The high camp at 4,996 m, took around four to five hours to reach from Kyangjin. The place where we set up our high camp is a good open ground .There is no vegetation .It is a large rocky area but with fresh water flowing through it. It is right below the snowline and right above the timber line. It is fairly flat. I found this unusual as most high camps are in slopes. But it was good as we could put up our tents easily and spend a comfortable night. The view from the high camp is fantastic. To the north, you have a magnificent view of Langtang Lirung, Langshisa Ri and Xixapangma in Tibet. To the south, the impressive south face of Naya Kanga (5844m) towers above. Since the camp area is totally flat, we could put up our tents easily. We passed the night at the high camp.
On 12th Sept., we woke up at 3:30 AM. We had our breakfast and got ready for our climb at 5o’clock.All twenty- five of us started the ascent together .This posed a bit of a problem as some of the quicker people got held up by having to wait for the slower or inexperienced ones. In our group there were some people who had done a lot of climbing and some who had never climbed a mountain before. So there were some delays caused by this. I think it would have been better if there were less people. A group of ten would be ideal, I think.
We made it to the summit in one day. The first part of our ascent was the climb at the glacier. The glacier was very icy and very steep. So we needed a fixed rope for that. There were four sherpas leading the way and they fixed the rope for us. Altogether there were six fixed ropes .Three more sherpas helped the climbers. I think they did an excellent job. After the glacier we had to climb up a bit of a ice fall. It was fairly steep and nearly vertical at about eighty degrees. Then we had to walk a bit. We came across another steep peak which was about sixty degrees. So we needed another rope up. We came around another peak before reaching the main peak. We climbed that up and we had a fixed rope at the main peak. A lot of time was spent on waiting for the fixed ropes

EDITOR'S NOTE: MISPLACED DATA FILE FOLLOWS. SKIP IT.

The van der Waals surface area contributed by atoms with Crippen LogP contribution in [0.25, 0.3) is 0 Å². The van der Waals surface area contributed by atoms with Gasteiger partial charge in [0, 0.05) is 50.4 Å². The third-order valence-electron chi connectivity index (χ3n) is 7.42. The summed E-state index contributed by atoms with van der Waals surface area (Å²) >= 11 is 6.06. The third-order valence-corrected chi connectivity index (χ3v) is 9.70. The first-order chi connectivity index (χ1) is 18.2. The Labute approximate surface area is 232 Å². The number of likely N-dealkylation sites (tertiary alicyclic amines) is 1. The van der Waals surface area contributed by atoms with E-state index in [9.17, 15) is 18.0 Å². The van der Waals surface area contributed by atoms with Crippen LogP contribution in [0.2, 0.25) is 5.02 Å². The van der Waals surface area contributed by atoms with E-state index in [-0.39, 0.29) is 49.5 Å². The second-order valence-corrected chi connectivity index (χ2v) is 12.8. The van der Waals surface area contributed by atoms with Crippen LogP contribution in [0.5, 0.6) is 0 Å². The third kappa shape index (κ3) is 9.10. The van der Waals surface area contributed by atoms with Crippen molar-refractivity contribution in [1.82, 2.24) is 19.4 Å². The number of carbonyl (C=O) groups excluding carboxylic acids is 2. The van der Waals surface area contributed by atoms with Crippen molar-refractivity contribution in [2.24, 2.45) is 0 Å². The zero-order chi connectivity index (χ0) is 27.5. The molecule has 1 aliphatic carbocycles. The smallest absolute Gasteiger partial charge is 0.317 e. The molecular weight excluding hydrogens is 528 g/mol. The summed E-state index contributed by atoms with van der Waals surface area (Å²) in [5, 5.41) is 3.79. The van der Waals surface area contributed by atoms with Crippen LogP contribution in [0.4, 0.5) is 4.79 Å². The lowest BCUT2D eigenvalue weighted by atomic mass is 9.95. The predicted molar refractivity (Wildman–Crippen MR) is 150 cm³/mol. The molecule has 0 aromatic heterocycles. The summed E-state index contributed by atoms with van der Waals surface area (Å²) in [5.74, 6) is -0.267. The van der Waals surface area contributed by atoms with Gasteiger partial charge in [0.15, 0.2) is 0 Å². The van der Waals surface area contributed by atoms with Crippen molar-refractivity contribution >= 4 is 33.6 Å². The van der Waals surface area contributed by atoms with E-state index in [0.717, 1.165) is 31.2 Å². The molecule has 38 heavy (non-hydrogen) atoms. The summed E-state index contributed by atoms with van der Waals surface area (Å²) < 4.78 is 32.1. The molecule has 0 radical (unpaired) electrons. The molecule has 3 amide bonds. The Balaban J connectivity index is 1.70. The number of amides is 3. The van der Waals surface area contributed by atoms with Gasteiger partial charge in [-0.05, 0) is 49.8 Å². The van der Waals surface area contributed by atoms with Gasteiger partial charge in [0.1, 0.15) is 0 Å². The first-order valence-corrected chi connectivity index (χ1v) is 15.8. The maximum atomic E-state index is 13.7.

I was the first person to make it to the summit. I reached the summit at around 12 o’clock. After half an hour, a Taiwanese climber joined me. He was soon followed by three more Taiwanese guys. After them, seven Koreans joined us at the summit. I stayed at the summit for about an hour. As it was starting to get too crowded, I left for the high camp. At the summit there’s room enough for just around eight people. I descended alone and reached the camp at 3 o’clock. It took me around two hours to climb down to the high camp. As I made my way down, I passed the rest of the climbers. The last climber to make it to the summit was a Nepali climber, Naresh Maharjan. He made it to the summit around the same time I reached the high camp.
As I had reached the high camp quite early, I decided to return to the base camp (Kyangjin Gompa), with a porter. Later on, I got to know that the last climber had reached the high camp at around 7:30 PM. The rest of the group decided to spend the night at the high camp. They arrived at the base camp, Kyangjin Gompa, the next day at 11o’clock.
I found the climb very interesting. I had done a bit of climbing in New Zealand and Australia and compared to that, this climb was a bit standard. From the climbing perspective, this climb probably makes it to the PD+ grade( climbing grade).But I would suggest that too many would not trek in one go. It is best if the group size is small, around ten people. If it’s a large group a lot of time is wasted in getting organized.
It makes me very proud to be the first person to conquer the peak, especially one named after a famous scout. That the Nepal Government has named this peak after Lord Baden Powell is a matter of great honor for us scouts. Lord Baden Powell has done a lot of good throughout the world, so it’s great to have a peak named after him. I think it’s a good challenge for scouts to come out here, especially to climb a peak named after the founder of the scouts’ movement. I think Baden Powell Peak offers a good challenge to the scouts. I would suggest them to come out here and climb it. I would surely encourage the scouts in Australia to do it. I think it is a worthwhile activity .I will surely return and do it again!